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stop making these dumb data presentation mistakes

This list goes out to every data syndicator, every business analyst, every trend master, and every ABM in the land! If you present data in charts in power point -- this is for you.

I review a lot of data charts and slides. A key part of my job as a brand strategy consultant is to understand the state of the brand in order to inform the direction. So I review a LOT of data, all the time.

Ok I sound like I'm complaining but, actually, I love it. I love looking at data and charts and am in love with pivot tables! As my dad says, "Gustos son gustos, decia una mujer que comia jabon" - meaning, "To each his own, said a woman who ate soap". Ha!

While I could go on and on about what you should do with data - as many others already have, and, well, who am I kidding, I probably will do in another post - there are just as many things you should never ever do with data. Ok, truth is that many have written about this too! Nevertheless, let's address some of the smallest yet most irritating "don'ts".

But first, let's agree that you shouldn't make me work hard to understand your point.

As a deck-writer, your most important job is to make it easy for your audience to follow your story.

Make it fluid and effortless to follow you from slide to slide. These seemingly innocent, yet silly mistakes do the exact opposite. They can have a big impact on the audience's ability to track with what's important.

Now, I know what you're going to say after you read this.

"This is the stupidest list ever. This stuff is so basic."

And I agree. And yet, I see these things happen all the time. It's driving me mad!

Please help me spread the word so none of us have to suffer this injustice again! Ok, injustice is a strong word, but hey, I'm a very passionate person! Or maybe it's just me? Read on and let me know if you disagree....

The top 3 dumb data presentation mistakes

1. Data charts who's colors are not coordinated throughout the deck

Seriously, I could end this commentary right here. Nothing is more frustrating than having to relearn which data point is which. If on slide 2 my brand is in green, then my brand should be in green across the entire deck. Pretty simple, no?

Otherwise, every time we look at a new slide I have to spend the first 30 seconds just trying to understand what I'm looking at and what I care about. Thirty seconds seems small, but over 15 slides when you only have 30 mins to a meeting -- it adds up. Nevermind when you try to flip back to a previous slide to compare info -- minutes evaporate before your very eyes!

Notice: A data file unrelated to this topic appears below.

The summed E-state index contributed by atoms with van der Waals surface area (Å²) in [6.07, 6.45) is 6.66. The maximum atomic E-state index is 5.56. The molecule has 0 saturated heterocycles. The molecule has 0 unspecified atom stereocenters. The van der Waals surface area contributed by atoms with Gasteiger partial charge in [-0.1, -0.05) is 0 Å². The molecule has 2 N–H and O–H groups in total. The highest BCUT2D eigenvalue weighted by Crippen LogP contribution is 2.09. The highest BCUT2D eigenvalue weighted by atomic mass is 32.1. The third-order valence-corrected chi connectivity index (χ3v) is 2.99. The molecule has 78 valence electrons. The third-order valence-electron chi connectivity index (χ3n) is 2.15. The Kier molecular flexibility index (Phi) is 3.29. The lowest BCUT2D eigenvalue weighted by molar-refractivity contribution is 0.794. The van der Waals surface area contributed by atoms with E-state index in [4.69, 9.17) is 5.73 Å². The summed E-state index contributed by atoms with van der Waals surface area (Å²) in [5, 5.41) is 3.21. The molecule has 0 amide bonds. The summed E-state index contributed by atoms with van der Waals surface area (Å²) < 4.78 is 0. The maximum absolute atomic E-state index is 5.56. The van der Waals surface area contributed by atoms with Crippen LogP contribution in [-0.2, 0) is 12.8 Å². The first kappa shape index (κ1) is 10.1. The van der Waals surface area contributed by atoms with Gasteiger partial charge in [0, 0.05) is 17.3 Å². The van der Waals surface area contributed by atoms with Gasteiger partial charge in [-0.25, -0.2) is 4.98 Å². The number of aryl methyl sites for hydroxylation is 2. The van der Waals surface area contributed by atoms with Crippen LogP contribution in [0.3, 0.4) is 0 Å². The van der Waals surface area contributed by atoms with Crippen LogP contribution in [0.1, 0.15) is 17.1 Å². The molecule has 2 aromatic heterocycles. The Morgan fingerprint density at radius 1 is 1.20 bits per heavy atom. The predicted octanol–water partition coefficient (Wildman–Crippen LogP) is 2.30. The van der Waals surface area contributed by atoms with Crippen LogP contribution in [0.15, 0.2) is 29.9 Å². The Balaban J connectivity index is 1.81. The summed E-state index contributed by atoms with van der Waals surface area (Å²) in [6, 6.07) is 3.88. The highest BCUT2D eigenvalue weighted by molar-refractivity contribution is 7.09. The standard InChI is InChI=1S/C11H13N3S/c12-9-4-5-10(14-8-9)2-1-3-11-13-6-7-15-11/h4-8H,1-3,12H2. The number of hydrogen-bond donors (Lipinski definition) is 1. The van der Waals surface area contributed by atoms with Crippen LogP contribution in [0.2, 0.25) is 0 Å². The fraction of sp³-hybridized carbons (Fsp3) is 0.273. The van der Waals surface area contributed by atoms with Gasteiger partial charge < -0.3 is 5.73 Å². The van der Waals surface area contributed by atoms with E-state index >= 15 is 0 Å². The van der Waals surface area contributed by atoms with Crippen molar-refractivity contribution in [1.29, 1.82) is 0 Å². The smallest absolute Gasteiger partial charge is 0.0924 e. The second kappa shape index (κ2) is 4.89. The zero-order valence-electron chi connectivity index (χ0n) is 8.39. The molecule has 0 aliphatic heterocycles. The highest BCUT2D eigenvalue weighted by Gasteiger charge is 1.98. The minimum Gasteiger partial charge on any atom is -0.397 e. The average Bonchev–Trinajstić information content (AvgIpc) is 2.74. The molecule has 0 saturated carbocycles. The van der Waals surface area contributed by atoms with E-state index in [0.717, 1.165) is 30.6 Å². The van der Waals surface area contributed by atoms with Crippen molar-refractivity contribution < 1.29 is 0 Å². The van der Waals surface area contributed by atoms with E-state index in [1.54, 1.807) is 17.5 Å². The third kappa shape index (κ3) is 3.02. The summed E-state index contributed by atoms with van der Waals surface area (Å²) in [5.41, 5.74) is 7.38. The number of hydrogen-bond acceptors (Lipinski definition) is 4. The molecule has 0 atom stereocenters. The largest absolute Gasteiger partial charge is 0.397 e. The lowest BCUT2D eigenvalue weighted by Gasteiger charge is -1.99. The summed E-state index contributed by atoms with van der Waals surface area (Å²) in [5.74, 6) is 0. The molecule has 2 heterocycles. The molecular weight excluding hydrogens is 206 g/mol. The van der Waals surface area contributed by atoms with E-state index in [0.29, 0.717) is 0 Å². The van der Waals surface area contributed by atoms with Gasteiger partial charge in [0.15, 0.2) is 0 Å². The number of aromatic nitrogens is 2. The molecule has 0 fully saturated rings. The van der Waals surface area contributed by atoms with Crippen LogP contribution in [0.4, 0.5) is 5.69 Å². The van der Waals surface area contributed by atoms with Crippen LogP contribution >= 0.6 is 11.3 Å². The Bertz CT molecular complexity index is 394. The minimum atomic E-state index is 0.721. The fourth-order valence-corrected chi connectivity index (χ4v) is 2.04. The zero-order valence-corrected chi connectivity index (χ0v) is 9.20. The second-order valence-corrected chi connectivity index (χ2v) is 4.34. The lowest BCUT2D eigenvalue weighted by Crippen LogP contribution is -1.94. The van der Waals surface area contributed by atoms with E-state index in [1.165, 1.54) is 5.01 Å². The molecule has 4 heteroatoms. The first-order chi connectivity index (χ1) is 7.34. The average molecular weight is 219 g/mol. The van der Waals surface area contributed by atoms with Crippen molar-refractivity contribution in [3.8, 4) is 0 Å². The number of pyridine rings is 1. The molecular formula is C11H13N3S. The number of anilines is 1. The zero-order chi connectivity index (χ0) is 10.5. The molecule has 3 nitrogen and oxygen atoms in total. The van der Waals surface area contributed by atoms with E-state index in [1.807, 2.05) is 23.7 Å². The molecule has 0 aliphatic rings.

Consistency in colors is a small thing but can be a gigantic annoyance and time suck.

2. Irrelevant nonsense on charts

It is rare that the Excel or Powerpoint stock formatting options for charts are the right choice for your presentation. Selecting them without further editing is LAZY. Make sure everything you're using serves a real purpose.

Do I really need the lines behind the bars? Can you simplify the time measures so they are just month and year vs. showing a 30 character name which makes the font a size 8? Do you really need a data label at each data point?

Go for a clean, simple look and you won't go wrong. Check out these SPECTACULAR Hubspot tips and remember: Less is always more! (Except for when it's not.)

3. Unnecessary and overwhelming copy

I HATE too much stuff on a slide. It makes it so much more difficult to focus on what's important. I don't need to know the time-frame in the headline, the chart title, and in the source. More words do not equal more value. Especially in a data slide.

Decide where the time frame belongs -- depending on the data it is more or less important -- and give it a proper place. Then be consistent across the deck. I'm picking on time frame as an example, but this applies to any copy in your headline, sub headline, chart headline, text boxes, conclusion box, source box, footer -- the list goes on! Don't repeat everything I see in the data -- I can read that for myself, especially if you make it easy for me to digest.

Be discerning with your words and write just enough to help you make your point. Nothing more.

Otherwise, write an article. Like me. :)

BONUS: Not offering up the obvious questions

Sometimes there are obvious questions that pop up off a chart and scream at you, and yet presenters are so eager to get the data out there and done they don't even ask themselves these questions. And truthfully, this is as critical as "looking the right time frames" and "keeping the data focused on the question we're answering". That is not a dumb thing -- it is a whole other level of wrong that should get you kicked out of the room.

However, sometimes the presenter has, in fact, asked themselves the question but then does not share the thought with the audience. Now, that is dumb. You already had the thought? Why hold it back from us?

If you have a chart that shows a major change and you're wondering why... well, then go ahead and try to figure out why. If that isn't possible for whatever reason, then jot down a hypotheses or two to guide a discussion or list your next steps to determine the cause. Either way, if a question is that obvious, don't make ME ask why just so you can say "oh yes, I was wondering that too." [Insert blank stare.]

Aaah. Now that I've got that all out, I feel much better!

So... Do you agree with me on these annoyingly dumb data presentation mistakes? Or do you have your own list?

- KG

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